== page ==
In the past few days I've heard the same writing technique mentioned by three different writers so I thought I'd give it a go. I first read about it in Simon Whaley's blog post, Morning Pages. It's worth reading the post for a good explanation of what the technique is about. The second time I heard about it was when a reader mentioned it in a comment on my 'Why Writing Should Be Like Sex' post on The Romaniacs blog. Edith mentioned an excellent article she has read about the Morning Pages technique. Then, when I was at the Vintage Tea Party, author Vanessa Greene said it was a technique she used every day before she started writing.
So this morning (13/09), I had my first crack at it. I think the idea is you get rid of the things that are worrying you. You will be much better off looking at Simon's blog for the details of what you should do because my approach was slightly different, mostly because of the crazy, whacky dreams I have most nights. I'm so used to them on the whole I dismiss them. There is the odd occasion when I will wake up and think there's a story in that and I've gone on to write something based on my dreams. They've even gone on to win prizes!
It seems I shouldn't be so readily dismissive of these dreams so as my Morning Pages exercise I'm going to write them down. Here is this mornings example:
I'd had an operation on my finger. The scar was very neat and the finger was still healing and had no dressing on.
Back in my old house and my brother was being chauffeured to his job at great expense. It was £30,000 for a short period. It was a fancy car, no idea what, something like a phantom. When it arrived it could be split into two, so the chaffeur could wheel you from your door. This also worked as a bike so my brother started peddling and fiddling with some very high-tech gears and the chauffeur had to get into the second part of the car and chase him down the road.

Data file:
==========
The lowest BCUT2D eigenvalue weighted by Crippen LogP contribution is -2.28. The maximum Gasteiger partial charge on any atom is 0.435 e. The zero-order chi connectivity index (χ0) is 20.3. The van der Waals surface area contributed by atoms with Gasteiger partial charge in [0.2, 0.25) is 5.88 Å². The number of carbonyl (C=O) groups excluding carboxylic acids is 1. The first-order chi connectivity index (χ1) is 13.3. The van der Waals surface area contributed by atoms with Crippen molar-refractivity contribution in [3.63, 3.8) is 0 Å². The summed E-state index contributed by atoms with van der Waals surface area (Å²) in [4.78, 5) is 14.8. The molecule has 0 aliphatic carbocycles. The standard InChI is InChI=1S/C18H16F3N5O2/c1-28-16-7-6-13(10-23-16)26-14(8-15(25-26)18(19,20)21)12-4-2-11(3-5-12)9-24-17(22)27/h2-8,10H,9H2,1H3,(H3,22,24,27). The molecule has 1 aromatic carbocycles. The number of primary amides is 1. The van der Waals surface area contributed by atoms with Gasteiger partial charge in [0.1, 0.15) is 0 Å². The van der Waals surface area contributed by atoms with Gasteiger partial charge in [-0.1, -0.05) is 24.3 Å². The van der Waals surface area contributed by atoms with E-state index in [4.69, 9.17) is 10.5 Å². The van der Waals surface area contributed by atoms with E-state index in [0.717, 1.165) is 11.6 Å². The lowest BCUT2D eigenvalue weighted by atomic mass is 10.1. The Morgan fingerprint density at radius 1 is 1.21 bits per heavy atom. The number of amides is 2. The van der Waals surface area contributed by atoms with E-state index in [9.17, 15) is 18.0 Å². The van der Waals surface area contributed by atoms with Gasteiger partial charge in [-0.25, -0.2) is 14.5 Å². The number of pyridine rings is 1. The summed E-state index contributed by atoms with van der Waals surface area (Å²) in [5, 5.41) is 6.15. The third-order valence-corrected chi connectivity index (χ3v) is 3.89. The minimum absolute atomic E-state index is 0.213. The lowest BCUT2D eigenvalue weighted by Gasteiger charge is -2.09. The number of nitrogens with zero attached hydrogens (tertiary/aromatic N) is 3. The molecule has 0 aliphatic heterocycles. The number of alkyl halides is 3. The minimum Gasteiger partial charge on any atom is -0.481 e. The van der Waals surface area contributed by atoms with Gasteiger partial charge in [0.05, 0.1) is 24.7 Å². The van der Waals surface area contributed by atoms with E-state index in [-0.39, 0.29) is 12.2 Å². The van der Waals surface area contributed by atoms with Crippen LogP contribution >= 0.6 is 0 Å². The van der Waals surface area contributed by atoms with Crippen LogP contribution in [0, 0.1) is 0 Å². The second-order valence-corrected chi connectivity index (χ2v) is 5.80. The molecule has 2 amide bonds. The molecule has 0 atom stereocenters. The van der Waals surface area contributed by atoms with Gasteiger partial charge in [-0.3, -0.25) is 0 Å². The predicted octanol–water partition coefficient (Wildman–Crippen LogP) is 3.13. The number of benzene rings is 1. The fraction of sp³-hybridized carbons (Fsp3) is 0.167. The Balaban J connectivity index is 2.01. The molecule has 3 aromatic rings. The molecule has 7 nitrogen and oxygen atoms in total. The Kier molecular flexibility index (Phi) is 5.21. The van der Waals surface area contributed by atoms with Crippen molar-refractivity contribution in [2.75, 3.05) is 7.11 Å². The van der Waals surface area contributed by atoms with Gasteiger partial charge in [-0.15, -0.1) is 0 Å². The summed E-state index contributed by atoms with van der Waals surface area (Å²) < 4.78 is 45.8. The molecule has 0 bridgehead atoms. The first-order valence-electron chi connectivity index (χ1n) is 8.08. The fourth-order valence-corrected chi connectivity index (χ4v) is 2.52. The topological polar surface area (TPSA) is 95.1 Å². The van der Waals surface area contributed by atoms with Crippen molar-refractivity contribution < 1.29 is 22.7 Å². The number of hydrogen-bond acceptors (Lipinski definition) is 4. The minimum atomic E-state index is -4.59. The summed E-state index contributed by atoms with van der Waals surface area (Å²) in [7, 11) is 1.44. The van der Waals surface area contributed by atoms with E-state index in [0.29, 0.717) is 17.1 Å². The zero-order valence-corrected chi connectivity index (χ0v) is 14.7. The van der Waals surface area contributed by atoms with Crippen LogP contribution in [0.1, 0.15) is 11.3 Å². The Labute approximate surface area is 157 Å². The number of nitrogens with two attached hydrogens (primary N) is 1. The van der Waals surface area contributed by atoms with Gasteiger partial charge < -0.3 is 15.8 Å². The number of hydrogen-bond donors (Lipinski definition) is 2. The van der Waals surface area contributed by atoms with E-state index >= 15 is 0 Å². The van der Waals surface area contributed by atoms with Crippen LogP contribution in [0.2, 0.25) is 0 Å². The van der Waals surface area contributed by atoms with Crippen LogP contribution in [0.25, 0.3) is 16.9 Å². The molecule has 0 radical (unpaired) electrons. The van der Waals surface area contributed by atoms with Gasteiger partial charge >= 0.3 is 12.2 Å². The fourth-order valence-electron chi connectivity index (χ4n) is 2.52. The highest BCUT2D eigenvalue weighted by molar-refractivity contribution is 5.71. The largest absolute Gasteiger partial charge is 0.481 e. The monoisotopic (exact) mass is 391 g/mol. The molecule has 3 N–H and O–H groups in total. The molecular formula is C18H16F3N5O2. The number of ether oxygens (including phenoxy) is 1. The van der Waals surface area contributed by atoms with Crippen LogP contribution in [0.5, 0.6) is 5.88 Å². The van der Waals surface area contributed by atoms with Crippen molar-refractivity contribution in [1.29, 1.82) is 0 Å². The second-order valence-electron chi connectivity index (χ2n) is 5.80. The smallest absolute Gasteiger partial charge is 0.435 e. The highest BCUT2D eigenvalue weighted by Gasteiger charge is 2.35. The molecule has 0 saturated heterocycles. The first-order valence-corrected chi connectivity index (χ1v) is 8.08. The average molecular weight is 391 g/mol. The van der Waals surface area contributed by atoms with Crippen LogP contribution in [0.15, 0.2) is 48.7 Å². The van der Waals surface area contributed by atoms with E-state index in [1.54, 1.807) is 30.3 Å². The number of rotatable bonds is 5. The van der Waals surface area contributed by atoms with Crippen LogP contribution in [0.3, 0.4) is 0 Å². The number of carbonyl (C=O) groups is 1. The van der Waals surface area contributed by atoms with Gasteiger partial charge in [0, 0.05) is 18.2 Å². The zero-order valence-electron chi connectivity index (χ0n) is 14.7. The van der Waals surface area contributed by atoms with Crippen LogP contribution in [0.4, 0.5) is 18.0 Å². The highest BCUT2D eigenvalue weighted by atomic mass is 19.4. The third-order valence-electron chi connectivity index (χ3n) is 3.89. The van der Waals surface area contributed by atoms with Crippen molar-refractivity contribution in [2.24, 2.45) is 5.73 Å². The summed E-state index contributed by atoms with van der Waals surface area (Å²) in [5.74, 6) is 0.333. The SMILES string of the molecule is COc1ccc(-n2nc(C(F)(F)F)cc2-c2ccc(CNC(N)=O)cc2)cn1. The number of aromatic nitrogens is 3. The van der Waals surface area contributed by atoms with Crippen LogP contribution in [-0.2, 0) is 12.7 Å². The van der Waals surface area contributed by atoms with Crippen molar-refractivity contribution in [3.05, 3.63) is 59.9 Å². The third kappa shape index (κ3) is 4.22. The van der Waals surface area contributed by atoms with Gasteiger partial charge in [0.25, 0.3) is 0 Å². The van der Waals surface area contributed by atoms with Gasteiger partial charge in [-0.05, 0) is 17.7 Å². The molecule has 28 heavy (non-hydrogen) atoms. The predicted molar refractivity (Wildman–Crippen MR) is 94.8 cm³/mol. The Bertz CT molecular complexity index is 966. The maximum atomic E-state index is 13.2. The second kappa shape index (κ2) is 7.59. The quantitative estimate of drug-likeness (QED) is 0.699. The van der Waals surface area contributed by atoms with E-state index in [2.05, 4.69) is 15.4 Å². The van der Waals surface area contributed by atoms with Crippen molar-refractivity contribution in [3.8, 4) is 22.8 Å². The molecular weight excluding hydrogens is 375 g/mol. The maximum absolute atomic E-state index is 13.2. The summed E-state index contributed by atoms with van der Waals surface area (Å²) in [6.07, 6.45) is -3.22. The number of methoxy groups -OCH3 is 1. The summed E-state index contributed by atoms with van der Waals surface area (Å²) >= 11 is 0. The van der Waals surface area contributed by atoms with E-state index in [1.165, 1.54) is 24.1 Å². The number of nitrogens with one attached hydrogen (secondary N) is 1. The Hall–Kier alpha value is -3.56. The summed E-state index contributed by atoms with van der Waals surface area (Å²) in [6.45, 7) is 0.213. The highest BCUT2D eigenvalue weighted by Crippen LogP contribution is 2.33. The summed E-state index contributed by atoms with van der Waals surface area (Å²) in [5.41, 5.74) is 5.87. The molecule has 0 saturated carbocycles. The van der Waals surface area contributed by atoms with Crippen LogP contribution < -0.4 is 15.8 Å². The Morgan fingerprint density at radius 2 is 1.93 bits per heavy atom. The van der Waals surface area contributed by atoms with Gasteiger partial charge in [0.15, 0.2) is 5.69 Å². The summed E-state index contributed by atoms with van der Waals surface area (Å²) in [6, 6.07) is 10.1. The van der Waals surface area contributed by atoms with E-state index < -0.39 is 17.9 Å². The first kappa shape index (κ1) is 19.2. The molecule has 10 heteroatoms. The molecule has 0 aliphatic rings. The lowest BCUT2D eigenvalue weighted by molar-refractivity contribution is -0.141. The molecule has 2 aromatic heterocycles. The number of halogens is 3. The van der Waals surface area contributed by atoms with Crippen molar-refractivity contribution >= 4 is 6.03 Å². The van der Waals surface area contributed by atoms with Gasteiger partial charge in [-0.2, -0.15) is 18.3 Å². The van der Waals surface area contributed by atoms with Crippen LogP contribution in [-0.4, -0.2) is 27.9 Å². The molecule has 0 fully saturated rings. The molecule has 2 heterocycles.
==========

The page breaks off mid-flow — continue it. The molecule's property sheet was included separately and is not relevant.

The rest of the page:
In another house, I had to swap rooms for some reason. I was trying to find a cupboard to put my clothes into and every cupboard was full with random stuff (crafting material, baskets.) I then found another corridor like room. It was like a hall way, but in the centre of the house, no daylight and secret access to each room. It was white and each door had black letters telling you which room it led to. There were also cupboards in the corridor and I continued to look for somewhere to store my clothes. In each cupboard there were expensive items of furniture, like a chinese chest, but it had all been painted white.
Those are the three seperate dreams that I recall. They tend to be very cinematic with great detail, but if I ever wake up and explain them to my husband he looks at me like I've lost the plot! I can quite understand why. They are sometimes really hard to explain - a bit like the car splitting into two. In my dream I could see the mechanics of it so it makes perfect sense, but my explanation of it - not so much.
These dreams are all ones that I would dismiss. But I can already see there is potential for stories even if they are slightly removed from my normal genres. If I hadn't written them down this morning, I would have forgotten about these dreams within a few days, maybe even a few hours.
It'll be interesting to see if this technique works for me, even if it's not quite how it's meant to be used. There seems to be a lot of odd clutter in my brain.